Expats will find ample satisfactory real estate in Brussels and its surrounding areas available to rent or buy. Most of the many real estate agents in the city have websites and there are many resources for ex-pats looking for accommodation in the city. Many people choose to live in the 19 municipalities of Brussels but many ex-pats also choose to live in the other 17 municipalities around the city. Transport into the city is relatively good and often housing prices are lower than they are in the nicer parts of the city center. Often, it’s quieter and closer to nature, nestled in the beautiful area outside of Brussels where forests abound, without being very far from the city center.
Housing prices in Belgium by European standards are still quite reasonable and have often been considered a bargain by investors, though with the ever-increasing arrival of people working for the likes of the European Union and NATO they have increased substantially. Like any city, you have a range to choose from, with some areas more high-end and as a result more expensive, while others, in particular in the less-affluent areas being more reasonable.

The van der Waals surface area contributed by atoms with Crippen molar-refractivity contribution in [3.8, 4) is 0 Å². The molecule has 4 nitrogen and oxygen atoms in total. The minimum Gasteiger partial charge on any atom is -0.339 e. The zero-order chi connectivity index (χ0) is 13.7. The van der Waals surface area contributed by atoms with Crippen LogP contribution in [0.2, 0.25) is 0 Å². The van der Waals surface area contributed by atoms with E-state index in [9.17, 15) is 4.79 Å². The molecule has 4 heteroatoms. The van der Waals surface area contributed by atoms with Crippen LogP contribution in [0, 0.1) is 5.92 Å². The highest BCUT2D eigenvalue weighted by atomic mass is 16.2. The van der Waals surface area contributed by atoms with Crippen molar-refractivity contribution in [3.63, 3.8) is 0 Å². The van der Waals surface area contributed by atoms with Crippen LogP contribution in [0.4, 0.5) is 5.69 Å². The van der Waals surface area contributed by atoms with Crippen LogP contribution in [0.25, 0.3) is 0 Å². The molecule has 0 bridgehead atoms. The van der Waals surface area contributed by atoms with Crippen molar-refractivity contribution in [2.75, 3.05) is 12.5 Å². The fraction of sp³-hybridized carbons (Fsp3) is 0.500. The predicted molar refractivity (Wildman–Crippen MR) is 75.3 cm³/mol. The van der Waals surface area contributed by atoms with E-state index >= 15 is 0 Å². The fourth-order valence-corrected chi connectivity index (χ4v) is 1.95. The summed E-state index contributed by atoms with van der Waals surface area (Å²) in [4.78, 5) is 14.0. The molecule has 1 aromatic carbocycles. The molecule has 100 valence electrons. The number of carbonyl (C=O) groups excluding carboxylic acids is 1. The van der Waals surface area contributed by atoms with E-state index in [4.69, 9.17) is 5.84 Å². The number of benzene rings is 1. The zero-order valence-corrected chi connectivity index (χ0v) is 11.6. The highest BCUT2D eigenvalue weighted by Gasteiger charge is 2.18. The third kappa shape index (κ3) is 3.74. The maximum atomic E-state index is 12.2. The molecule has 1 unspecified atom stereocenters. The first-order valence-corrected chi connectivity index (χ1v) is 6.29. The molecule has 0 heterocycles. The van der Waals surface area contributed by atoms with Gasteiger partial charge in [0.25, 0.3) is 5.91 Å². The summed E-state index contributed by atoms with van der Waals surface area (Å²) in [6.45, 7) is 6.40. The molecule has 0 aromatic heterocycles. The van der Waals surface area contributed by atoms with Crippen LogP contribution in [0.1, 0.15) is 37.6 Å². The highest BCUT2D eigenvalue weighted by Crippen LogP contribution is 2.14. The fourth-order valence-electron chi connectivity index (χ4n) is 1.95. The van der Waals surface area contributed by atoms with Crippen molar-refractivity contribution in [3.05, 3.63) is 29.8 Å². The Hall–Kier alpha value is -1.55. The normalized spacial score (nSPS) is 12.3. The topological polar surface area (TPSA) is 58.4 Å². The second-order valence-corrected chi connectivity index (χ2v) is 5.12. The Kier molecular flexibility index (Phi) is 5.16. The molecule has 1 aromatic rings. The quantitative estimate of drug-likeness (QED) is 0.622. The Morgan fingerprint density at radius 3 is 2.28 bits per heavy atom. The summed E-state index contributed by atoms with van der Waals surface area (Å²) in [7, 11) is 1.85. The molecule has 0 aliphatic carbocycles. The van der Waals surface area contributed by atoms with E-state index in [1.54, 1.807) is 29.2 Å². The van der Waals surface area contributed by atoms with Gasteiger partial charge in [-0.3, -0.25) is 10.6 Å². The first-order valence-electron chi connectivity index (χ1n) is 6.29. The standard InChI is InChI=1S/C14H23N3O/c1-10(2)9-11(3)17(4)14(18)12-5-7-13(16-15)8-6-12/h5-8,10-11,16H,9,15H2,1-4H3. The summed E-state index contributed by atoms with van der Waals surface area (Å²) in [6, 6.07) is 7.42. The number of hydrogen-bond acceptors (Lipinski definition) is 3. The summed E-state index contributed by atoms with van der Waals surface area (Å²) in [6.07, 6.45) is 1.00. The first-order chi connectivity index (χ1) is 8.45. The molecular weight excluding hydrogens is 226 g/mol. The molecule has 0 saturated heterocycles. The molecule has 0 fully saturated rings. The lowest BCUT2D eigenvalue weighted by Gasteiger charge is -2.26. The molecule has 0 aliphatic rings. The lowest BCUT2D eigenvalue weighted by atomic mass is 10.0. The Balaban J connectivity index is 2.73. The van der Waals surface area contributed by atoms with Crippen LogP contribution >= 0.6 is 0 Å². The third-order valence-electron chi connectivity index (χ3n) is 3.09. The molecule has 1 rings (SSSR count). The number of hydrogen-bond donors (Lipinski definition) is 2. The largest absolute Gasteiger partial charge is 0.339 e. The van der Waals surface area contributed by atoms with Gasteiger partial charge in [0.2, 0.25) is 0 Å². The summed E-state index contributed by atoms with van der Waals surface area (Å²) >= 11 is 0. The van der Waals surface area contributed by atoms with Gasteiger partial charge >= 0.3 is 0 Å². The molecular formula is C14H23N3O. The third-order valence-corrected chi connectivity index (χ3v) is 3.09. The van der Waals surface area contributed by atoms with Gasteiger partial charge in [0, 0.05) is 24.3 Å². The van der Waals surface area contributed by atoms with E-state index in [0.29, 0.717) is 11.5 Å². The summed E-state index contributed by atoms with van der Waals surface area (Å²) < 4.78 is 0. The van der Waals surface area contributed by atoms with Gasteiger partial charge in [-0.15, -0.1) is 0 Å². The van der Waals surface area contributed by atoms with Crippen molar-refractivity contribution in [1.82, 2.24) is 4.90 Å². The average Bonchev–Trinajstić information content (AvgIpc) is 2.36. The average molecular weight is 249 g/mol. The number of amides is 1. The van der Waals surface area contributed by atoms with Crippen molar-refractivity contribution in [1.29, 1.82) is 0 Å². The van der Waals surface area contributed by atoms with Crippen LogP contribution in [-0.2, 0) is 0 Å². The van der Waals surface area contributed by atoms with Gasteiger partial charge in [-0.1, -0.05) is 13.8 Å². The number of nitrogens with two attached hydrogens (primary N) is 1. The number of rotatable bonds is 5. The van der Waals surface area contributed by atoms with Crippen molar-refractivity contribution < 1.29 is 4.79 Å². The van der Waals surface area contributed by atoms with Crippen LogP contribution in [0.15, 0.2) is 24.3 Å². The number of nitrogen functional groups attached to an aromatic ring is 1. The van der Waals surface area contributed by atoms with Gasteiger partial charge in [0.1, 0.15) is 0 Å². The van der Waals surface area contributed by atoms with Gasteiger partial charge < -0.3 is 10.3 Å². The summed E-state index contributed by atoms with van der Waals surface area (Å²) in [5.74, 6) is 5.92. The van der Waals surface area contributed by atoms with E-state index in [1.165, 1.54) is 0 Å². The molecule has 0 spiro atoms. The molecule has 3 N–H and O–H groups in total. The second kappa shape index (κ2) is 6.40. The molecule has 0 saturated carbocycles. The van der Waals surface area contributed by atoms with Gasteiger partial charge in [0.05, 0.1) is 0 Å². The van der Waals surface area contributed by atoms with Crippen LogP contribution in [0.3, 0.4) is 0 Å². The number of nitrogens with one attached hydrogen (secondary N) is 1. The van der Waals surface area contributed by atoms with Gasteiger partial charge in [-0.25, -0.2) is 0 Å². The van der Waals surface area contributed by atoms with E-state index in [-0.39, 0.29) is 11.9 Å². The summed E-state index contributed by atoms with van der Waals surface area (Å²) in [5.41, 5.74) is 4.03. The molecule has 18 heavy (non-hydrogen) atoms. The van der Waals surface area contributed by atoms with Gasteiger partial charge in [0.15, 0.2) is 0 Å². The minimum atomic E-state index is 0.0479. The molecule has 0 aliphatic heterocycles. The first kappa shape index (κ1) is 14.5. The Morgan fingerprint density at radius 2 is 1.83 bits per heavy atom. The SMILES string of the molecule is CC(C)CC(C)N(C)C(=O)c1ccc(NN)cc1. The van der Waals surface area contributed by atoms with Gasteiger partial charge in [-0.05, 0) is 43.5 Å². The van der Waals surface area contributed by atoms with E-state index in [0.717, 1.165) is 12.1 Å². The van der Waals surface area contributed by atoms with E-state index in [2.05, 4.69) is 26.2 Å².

As an older city, many of the buildings, in particular apartments, are older, with many of art nouveau, art deco and Flemish design. Prices of renting and buying can vary greatly, even in the same neighborhoods as there can be major contrasts within a matter of blocks and it is important for ex-pats looking for accommodation to physically see the properties and areas before deciding on whether it is suitable for them. Prices have been on an upward trend for several years and buying a house is considered a good long-term investment in Brussels. The last couple of years have, however, seen a stabilisation of prices, due to the effects of the world-wide economic crunch, and so it may be possible to find bargains. Many locals and expats buy property and use rental income to complement their earnings.
Brussels is a relatively small city and if you live within the 19 municipalities you are close to most places in Brussels and barring traffic, everything is a reasonably short drive. Coupled with the good public transit system, you often can avoid driving and use that instead. Many people living in the city choose not to have a car as they live close to where they work or can take public transport. Many of the schools and shopping areas are also easily accessible by public transport and some people consider having a car a hassle as they barely use it, and when they need to go out of town, there are ample trains that go to the coast or to the Ardennes forest, the most popular holidaying areas in Belgium at very reasonable prices. This allows you to avoid the often shocking clutter on the highways that are often initiated by beautiful sunny weather or snow in the Ardennes.